They All Laughed1981
Saint Jack1979
At Long Last Love1975
Daisy Miller1974
Paper Moon1973
What's Up, Doc?1972
The Last Picture Show1971
Directed by John Ford1971Documentary
Voyage to the Planet of Prehistoric Women1968as Derek Thomas
The Great Professional: Howard Hawks1967TV Movie documentary interview


She's Funny That Way2014screenplay
Never Say Goodbye AIDS Benefit by Yoko Ono1995Video short
They All Laughed1981written by
Saint Jack1979screenplay
Nickelodeon1976written by
At Long Last Love1975written by
What's Up, Doc?1972story
The Last Picture Show1971screenplay
Directed by John Ford1971Documentary written by
Targets1968screenplay / story
The Wild Angels1966uncredited


The Rabbit Will Die2017executive producer / producer pre-production
Untitled Jessa Zarubica Projectexecutive producer announced
Phantom Halo2014producer
Noises Off...1992executive producer
Illegally Yours1988producer
City Girl1984executive producer
At Long Last Love1975producer
Daisy Miller1974producer
Paper Moon1973producer
What's Up, Doc?1972producer


How I Met Your Mother2010TV Series performer - 1 episode
The Sopranos2007TV Series performer - 1 episode
Texasville1990writer: "One Day Since Yesterday"
Illegally Yours1988writer: "Love Is A Gambler", "The Lady Of Love", "One Wish"
They All Laughed1981lyrics: "ONE DAY SINCE YESTERDAY" / music: "ONE DAY SINCE YESTERDAY"
What's Up, Doc?1972performer: "Santa Lucia" - uncredited


The Last Picture Show1971uncredited
The Wild Angels1966uncredited


The Wild Angels1966uncredited

Assistant Director

The Wild Angels1966second assistant director - uncredited

Location Management

The Last Picture Show: A Look Back1999Video documentary location footage


The Wild Angels1966assistant to director


Starlight2014/IIShort special thanks
TCM: Twenty Classic Moments2014TV Movie documentary special thanks
The Watch2011/IIShort special thanks to
The Working Man2011Short very special thanks
The Story of Film: An Odyssey2011TV Mini-Series documentary thanks - 2 episodes
Secret Identity2011Short special thanks
By Bogdanovich2011Documentary very special thanks
Fade2011Short very special thanks
Tomorrow, Yesterday, and Today2010Video documentary short special thanks
Twelve2008Special Thanks Segment 'May'
Budd Boetticher: A Man Can Do That2005TV Movie documentary special thanks
The Squid and the Whale2005special thanks
3D: A Brief History2004Video documentary short special thanks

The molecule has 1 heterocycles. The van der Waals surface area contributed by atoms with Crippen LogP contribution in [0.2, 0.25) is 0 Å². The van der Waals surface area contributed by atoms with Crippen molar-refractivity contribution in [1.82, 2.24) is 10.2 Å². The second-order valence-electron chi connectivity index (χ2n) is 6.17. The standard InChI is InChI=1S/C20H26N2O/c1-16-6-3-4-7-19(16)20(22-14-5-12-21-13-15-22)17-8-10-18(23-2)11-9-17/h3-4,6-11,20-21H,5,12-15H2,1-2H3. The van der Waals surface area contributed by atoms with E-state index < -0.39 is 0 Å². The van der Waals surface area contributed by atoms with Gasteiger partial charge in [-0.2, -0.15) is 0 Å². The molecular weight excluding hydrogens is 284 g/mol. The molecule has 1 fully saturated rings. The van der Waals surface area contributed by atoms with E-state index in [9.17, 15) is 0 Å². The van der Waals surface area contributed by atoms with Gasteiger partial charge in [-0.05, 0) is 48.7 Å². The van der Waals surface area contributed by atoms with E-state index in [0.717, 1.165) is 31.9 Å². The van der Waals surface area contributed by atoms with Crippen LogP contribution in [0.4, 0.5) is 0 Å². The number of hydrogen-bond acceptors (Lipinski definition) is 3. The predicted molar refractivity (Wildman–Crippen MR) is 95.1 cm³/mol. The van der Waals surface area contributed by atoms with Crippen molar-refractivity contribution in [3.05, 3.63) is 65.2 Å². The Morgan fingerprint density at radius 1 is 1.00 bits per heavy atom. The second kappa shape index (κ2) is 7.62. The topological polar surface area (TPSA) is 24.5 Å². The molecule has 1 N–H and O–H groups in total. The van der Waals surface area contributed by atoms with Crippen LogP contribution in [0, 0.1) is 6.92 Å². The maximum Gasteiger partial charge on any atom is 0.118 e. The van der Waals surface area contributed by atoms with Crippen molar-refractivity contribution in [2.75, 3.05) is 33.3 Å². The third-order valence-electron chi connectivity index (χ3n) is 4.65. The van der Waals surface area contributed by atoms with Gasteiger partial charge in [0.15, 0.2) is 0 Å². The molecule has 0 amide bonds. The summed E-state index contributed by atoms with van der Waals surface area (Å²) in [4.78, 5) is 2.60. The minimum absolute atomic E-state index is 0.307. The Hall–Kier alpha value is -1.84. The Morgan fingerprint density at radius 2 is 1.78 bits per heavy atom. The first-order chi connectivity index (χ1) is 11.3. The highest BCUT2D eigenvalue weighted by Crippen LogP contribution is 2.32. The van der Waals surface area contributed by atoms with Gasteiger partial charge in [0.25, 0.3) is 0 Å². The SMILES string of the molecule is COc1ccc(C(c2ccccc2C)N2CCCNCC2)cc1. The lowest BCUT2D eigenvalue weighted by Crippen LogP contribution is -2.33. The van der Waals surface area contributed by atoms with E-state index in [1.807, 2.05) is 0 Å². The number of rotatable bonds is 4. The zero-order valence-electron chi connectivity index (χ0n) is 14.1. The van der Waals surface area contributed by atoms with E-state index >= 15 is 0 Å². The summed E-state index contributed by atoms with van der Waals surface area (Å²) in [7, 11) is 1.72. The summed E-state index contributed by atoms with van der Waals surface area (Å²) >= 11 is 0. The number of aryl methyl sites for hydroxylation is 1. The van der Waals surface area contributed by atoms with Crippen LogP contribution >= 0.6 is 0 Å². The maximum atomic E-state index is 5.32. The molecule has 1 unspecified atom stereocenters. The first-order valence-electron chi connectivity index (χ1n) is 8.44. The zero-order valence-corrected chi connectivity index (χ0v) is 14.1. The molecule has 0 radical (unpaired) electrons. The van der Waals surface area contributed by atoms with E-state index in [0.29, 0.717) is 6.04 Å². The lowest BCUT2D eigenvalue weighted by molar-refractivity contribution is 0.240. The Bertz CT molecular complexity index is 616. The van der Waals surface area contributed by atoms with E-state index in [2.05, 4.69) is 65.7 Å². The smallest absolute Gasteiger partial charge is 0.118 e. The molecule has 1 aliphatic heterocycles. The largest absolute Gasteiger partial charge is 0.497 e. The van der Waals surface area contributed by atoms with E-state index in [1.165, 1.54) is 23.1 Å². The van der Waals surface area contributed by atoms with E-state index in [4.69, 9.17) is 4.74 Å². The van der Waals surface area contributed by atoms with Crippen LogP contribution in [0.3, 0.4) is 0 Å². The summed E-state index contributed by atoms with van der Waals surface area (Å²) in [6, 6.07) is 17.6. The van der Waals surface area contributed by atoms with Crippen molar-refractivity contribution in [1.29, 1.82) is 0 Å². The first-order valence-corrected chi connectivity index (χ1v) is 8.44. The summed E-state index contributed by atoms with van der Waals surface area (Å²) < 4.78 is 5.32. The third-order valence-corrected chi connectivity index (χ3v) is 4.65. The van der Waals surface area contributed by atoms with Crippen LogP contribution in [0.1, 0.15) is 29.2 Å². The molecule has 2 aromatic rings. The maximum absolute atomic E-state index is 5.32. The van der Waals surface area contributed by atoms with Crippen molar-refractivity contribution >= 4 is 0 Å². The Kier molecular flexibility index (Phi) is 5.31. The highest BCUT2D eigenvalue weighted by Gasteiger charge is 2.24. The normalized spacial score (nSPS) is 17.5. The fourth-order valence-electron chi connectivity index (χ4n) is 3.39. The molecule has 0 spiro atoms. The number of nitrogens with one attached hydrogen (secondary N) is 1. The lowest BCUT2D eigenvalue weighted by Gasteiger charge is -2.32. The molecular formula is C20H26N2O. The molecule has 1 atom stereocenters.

Before the Fact: Suspicious Hitchcock2004Video documentary short special thanks
Hitchcock and Dial M2004Video documentary short special thanks
Personal History: Foreign Hitchcock2004Video documentary short special thanks
Kill Bill: Vol. 22004special thanks
Kill Bill: Vol. 12003special thanks
'Targets': An Introduction by Peter Bogdanovich2003Video documentary short special thanks
Daisy Miller: An Introduction by Peter Bogdanovich2003Video documentary short special thanks
Skeeter Hammond: Handles, Hops and the Fourth Dimension2003special thanks
'Rear Window' Ethics: Remembering and Restoring a Hitchcock Classic2000Video documentary special thanks
All About 'The Birds'2000Video documentary special thanks
The Prime Gig2000special thanks
Hitchcock: Shadow of a Genius1999TV Movie documentary special thanks
Passion and Romance: The Wings of the Dove1999Video documentary short thanks
Warner Bros. 75th Anniversary: No Guts, No Glory1998TV Movie documentary special thanks
Jackie Brown1997very special thanks
Dogtown1997the director's special thanks to
The Racket1928dedicatee: Robert Israel's music


The Sound of Silence: The Making of 'The Lodger'2008Video documentary shortHimself
The Ultimate Romance: The Making of 'Notorious'2008Video documentary shortHimself
No Subtitles Necessary: Laszlo & Vilmos2008DocumentaryHimself
Guilt by Association: Psychoanalyzing Spellbound2008Documentary shortHimself
Sunday AM2007TV SeriesHimself
American Masters1990-2007TV Series documentaryHimself / Himself.
Tom Petty and the Heartbreakers: Runnin' Down a Dream2007DocumentaryHimself (voice)
Dirty Sexy Money2007TV SeriesHimself
AFI's 100 Years... 100 Movies: 10th Anniversary Edition2007TV Movie documentaryHimself
Commemoration: Howard Hawks' 'Rio Bravo'2007Video shortHimself
Pure Cinema: Birth of the Hitchcock Style2007Video documentary shortHimself
The 50 Greatest Television Dramas2007TV Movie documentaryHimself